Whatever the reason for the disjunction between optimism at the lab-bench and pessimism at the bedside, it cannot be that basic biomedical science has no responsibility for bridging the gap, nor can the completion of the first stages of The Human Genome Initiative by itself be allowed to excuse medical scientists from our responsibility to our colleagues' patients. In my book "The Missing Moment," I provided the following brief list of suggested ways in which medical science might work now and in the immediate future to meet those principles of ethical medicine so well stated almost fifty years ago. None require any patents held by Celera, nor any technologies not now available; all do require, however, the will to do the right thing.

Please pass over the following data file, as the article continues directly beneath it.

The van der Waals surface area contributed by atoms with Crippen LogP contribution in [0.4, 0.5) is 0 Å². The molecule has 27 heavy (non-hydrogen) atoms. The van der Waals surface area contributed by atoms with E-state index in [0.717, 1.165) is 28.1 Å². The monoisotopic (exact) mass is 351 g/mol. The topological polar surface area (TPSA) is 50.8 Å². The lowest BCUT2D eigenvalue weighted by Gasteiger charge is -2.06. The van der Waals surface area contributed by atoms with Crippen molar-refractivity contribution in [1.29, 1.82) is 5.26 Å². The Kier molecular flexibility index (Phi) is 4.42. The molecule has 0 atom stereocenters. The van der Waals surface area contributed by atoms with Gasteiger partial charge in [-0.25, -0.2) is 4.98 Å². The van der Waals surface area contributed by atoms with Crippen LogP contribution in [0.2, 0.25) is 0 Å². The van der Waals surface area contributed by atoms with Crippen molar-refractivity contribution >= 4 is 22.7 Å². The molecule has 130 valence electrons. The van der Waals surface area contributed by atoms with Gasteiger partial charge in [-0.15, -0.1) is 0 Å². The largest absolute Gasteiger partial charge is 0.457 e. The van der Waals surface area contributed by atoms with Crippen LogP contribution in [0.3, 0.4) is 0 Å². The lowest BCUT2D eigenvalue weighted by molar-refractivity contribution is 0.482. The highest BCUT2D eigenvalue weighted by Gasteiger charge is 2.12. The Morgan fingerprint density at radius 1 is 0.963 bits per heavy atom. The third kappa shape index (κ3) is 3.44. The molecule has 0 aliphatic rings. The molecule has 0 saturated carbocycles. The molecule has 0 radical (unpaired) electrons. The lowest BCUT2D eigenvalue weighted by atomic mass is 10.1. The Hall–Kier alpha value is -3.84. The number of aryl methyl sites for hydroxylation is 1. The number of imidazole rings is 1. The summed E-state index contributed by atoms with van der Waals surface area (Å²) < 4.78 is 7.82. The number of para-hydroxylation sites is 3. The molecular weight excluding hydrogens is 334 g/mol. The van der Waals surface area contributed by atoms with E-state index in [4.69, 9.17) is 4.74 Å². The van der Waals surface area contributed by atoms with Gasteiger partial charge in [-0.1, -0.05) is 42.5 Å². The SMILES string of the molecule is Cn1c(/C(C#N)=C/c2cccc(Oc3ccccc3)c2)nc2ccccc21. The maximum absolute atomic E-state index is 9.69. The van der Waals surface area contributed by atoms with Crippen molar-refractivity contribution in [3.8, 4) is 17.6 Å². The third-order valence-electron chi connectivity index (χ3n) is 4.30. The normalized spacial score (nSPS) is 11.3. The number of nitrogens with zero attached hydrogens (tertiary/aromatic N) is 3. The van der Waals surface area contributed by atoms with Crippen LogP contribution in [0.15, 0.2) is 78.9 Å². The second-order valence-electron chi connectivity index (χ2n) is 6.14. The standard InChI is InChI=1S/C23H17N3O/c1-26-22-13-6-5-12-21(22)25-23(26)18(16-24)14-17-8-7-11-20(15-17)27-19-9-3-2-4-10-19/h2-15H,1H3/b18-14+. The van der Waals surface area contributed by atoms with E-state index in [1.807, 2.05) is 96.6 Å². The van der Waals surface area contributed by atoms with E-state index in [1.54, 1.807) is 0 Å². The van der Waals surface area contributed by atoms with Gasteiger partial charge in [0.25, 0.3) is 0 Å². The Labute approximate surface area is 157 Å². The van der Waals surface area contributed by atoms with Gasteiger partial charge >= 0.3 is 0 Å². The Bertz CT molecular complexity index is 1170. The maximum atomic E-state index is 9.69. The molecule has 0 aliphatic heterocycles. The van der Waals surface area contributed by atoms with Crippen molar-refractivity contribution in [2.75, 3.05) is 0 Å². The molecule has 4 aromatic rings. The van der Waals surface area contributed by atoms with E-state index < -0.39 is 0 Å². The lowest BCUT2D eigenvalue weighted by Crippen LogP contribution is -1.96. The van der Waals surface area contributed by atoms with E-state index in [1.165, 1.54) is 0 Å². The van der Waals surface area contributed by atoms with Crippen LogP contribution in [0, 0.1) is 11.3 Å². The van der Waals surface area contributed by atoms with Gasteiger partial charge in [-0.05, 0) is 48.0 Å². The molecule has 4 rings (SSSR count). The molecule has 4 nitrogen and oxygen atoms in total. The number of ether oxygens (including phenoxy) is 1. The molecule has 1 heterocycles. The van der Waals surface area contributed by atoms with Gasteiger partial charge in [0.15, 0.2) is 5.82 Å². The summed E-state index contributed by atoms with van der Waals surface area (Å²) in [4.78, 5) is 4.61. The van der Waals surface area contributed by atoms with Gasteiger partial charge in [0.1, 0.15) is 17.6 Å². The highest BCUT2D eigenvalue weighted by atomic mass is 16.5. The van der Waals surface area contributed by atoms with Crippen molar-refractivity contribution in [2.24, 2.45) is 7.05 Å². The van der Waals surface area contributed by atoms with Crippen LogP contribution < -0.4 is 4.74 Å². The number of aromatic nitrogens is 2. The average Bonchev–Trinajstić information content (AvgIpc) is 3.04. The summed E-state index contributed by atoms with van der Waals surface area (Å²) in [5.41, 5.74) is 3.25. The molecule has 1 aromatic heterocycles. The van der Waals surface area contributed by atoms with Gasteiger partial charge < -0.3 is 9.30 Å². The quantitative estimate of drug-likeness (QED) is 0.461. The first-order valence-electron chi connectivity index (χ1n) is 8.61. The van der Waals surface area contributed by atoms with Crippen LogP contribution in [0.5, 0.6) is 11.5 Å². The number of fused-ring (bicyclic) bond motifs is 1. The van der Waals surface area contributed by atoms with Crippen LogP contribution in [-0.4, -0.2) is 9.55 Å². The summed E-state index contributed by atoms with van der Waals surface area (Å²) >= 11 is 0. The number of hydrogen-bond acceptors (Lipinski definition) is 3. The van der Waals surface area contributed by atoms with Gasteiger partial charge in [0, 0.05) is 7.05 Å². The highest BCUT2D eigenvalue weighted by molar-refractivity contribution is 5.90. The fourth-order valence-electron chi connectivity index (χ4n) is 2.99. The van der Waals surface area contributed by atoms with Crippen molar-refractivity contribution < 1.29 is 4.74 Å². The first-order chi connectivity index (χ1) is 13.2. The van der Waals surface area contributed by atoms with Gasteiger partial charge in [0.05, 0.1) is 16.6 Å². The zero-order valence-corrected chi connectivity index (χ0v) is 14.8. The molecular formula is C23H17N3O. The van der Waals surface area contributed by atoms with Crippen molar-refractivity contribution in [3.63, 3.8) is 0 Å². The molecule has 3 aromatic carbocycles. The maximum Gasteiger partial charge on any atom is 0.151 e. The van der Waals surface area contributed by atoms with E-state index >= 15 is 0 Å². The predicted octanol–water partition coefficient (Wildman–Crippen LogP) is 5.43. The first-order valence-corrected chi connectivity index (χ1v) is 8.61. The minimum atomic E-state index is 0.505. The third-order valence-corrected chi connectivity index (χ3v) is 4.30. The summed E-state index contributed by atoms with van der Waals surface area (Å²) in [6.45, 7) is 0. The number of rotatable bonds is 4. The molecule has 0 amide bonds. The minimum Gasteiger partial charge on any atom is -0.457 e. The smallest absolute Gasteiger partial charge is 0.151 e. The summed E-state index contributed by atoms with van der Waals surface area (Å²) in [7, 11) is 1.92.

1: For the long term, Create a Strategic Vaccine Initiative

Microbes do not respect national boundaries; the strongest ally infectious agents have is the human notion of national sovereignty. International cooperation was a prerequisite to the elimination of smallpox. If every person on the planet could simply be vaccinated with the vaccines we already have, hundreds of millions of people, a good fraction of them babies, would be saved from dying.

Only a few agents of infectious disease - yellow fever, an insect-borne virus; Llasa, viral hemorrhagic disease; smallpox; cholera; diphtheria; tuberculosis; and plague - cause illnesses that must be reported to the United States government today. All others, including malaria and all antibiotic-resistant strains of common infectious microbes, come and go unremarked. Many other diseases used to be reported; the shortsighted decision to save a small amount of CDC money guaranteed the fast and distant spread of any outbreak of antibiotic-resistant infection. It also mistakenly presumed that the United States had no need to worry about tropical diseases like malaria, even though the climate of the southeastern United States would suit the insect vector quite well.